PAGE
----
Tomorrow's Headlines? -- A Nationwide Banking Panic

Discussion in 'Financial Cents' started by Jonas Parker, Jun 23, 2008.

  1. Jonas Parker

    Jonas Parker Hooligan

    Another good read from James Rawles at :
    Tomorrow's Headlines? -- A Nationwide Banking Panic

    Since September of 2007, I've been warning SurvivalBlog readers about the potential for bank failures and bank runs in the US, spawned by the unfolding global credit collapse. I am now raising my warning to multiple red flags. There are certainly some ominous signs. These include: New banking scrutiny--especially for investment banks. Plunging bank reserves. A few more bank failures this year than in a typical year. A record increase in "bank owned" (foreclosed) houses. New FDIC rules on assessing risks at major banks.To be ready for bank runs, the FDIC has even re-hired some former employees from its division of resolutions and receiverships.
    It is noteworthy that the US Federal Deposit Insurance Corporation (FDIC) will soon announce that it is raising the limit on individual depositor insurance from $100,000 to $250,000. Could it be that the FDIC executives are expecting more bank failures in the near future and they want to give everyone a warm fuzzy feeling--just to head off a potential banking panic?
    A key indicator is the level of bank reserves. Many US banks are now technically insolvent. These banks are on life support, courtesy of your tax dollars. Since February of 2008, I've been warning you about the "Non-Borrowed Reserves" figure at the Federal Reserve web site. Bank reserves are plummeting deep into negative numbers. When you look at the US banking industry in aggregate numbers, there are effectively no genuine reserves left. If the average bank depositor was aware of this, then there would already be huge bank runs in progress. But the Generally Dumb Public (GDP), is still blissfully ignorant, and continues to be lulled into a sense of complacency by the long-standing universal depositor's insurance backed by "the "full faith and credit" of the US government. Seeing the alarming negative numbers at the Fed's web site puts me at a loss for words. I don't know which metaphor to use: House of Cards? Ponzi Scheme? Collision Course? Whatever you choose to call it, be ready, folks! Again, I predict some widespread and very ugly bank failures and bank runs in the near future that will make last September's Northern Rock Bank debacle in England seem small, by comparison. It may take six months or more all of the FDIC claims to be paid out. Since ATMs and online banking will likely be shut down and virtually all bank instruments (including debit cards) will be disallowed or at least widely distrusted you will need plenty of greenback cash on hand to see to through a banking crisis. Withdraw some cash now, while you still can.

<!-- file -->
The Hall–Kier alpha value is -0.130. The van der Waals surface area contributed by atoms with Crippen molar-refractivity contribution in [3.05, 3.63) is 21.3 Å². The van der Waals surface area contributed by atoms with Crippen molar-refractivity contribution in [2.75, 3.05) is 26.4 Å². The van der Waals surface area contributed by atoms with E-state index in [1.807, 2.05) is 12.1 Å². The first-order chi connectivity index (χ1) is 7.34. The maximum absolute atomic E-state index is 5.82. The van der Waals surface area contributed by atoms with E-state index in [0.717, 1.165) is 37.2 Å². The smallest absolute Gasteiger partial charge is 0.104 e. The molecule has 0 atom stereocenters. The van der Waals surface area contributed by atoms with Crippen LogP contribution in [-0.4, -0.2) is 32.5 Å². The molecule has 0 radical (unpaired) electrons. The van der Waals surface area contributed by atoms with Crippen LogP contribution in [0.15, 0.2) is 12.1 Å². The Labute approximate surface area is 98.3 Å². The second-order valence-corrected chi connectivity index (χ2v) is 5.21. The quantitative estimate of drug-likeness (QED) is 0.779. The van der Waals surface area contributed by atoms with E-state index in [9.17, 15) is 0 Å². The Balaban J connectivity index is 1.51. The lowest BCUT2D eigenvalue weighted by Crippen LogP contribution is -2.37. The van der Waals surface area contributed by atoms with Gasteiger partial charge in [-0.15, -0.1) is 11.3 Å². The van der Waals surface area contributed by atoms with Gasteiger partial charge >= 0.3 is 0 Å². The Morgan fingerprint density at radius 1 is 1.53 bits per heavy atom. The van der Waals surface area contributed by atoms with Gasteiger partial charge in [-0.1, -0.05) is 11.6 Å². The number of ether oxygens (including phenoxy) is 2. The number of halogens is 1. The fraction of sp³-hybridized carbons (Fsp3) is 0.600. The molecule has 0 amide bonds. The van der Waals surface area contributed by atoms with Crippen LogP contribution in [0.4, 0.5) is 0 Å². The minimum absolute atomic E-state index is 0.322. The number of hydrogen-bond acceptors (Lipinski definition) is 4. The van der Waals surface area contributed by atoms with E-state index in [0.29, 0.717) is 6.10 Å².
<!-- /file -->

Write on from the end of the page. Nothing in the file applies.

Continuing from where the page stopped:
2. BAT1

    BAT1 Cowboys know no fear

    Indy Mac, and a few others coming, they say up to 150! Which ones will they save and which ones they let die. This is going to wipe out 50% of peoples investments that have amounts over 100,000. This will wipe out truckers and frieght haulers. Better make sure you are under on every account. If you use those things, called Banks, the place to save money right? [cow][shtf]taser1[gone]
  3. franks71vw

    franks71vw Monkey+++

    Is their a list of banks on the chopping block this week I am changing banks but not really sure what that is going to help I guess...
  4. gunbunny

    gunbunny Never Trust A Bunny

    Just when I thought it was starting to quiet down, I read this:

    The next mortgage mess?
    Increasingly, homeowners are seeing the fruit of their irresponsibility as mortgage defaults continue to rise. And although the subprime mortgage mess has begun to show signs of stabilizing, a bigger crisis may be on the horizon. From April 2007 to April 2008, the number of defaulted Alternative-A mortgages—those given to applicants with good credit scores but no proof of income or assets—increased fourfold to 12 percent. Meanwhile, defaults on prime mortgages doubled to 2.7 percent.
    The prognosis isn’t good. Thomas Atteberry, president of Los Angeles-based First Pacific Advisors, forewarned, “Subprime was the tip of the iceberg... Prime will be far bigger in its impact.” Echoing this, JP Morgan Chase Chairman and CEO James Dimon indicated he anticipates a tripling of prime mortgage losses for his bank in the months ahead.
    Last week, Fannie Mae and Freddie Mac, which together own or guarantee almost half of U.S. mortgages, announced they would increase payments to their mortgage companies, but just days later, Freddie Mac posted a second-quarter loss of $821 million and sister Fannie posted a loss of $2.3 billion.

    From the
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